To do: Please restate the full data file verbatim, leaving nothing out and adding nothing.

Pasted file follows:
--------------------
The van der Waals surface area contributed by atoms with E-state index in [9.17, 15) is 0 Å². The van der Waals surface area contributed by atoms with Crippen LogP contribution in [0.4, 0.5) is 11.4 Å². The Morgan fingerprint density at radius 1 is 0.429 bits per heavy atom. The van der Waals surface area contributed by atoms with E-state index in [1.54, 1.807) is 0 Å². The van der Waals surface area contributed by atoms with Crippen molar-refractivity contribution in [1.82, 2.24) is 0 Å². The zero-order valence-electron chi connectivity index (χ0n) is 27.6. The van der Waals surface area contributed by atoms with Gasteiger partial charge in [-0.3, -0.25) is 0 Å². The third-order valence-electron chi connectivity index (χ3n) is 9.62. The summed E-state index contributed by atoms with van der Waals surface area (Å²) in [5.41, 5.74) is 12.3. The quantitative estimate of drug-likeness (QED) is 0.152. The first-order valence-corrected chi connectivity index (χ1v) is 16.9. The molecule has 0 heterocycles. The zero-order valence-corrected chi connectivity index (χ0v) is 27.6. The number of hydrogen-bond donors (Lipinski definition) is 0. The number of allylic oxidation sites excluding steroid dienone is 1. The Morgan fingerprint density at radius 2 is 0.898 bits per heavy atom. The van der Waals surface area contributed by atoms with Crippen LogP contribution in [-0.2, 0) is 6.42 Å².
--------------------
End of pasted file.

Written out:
The van der Waals surface area contributed by atoms with E-state index in [9.17, 15) is 0 Å². The van der Waals surface area contributed by atoms with Crippen LogP contribution in [0.4, 0.5) is 11.4 Å². The Morgan fingerprint density at radius 1 is 0.429 bits per heavy atom. The van der Waals surface area contributed by atoms with E-state index in [1.54, 1.807) is 0 Å². The van der Waals surface area contributed by atoms with Crippen molar-refractivity contribution in [1.82, 2.24) is 0 Å². The zero-order valence-electron chi connectivity index (χ0n) is 27.6. The van der Waals surface area contributed by atoms with Gasteiger partial charge in [-0.3, -0.25) is 0 Å². The third-order valence-electron chi connectivity index (χ3n) is 9.62. The summed E-state index contributed by atoms with van der Waals surface area (Å²) in [5.41, 5.74) is 12.3. The quantitative estimate of drug-likeness (QED) is 0.152. The first-order valence-corrected chi connectivity index (χ1v) is 16.9. The molecule has 0 heterocycles. The zero-order valence-corrected chi connectivity index (χ0v) is 27.6. The number of hydrogen-bond donors (Lipinski definition) is 0. The number of allylic oxidation sites excluding steroid dienone is 1. The Morgan fingerprint density at radius 2 is 0.898 bits per heavy atom. The van der Waals surface area contributed by atoms with Crippen LogP contribution in [-0.2, 0) is 6.42 Å².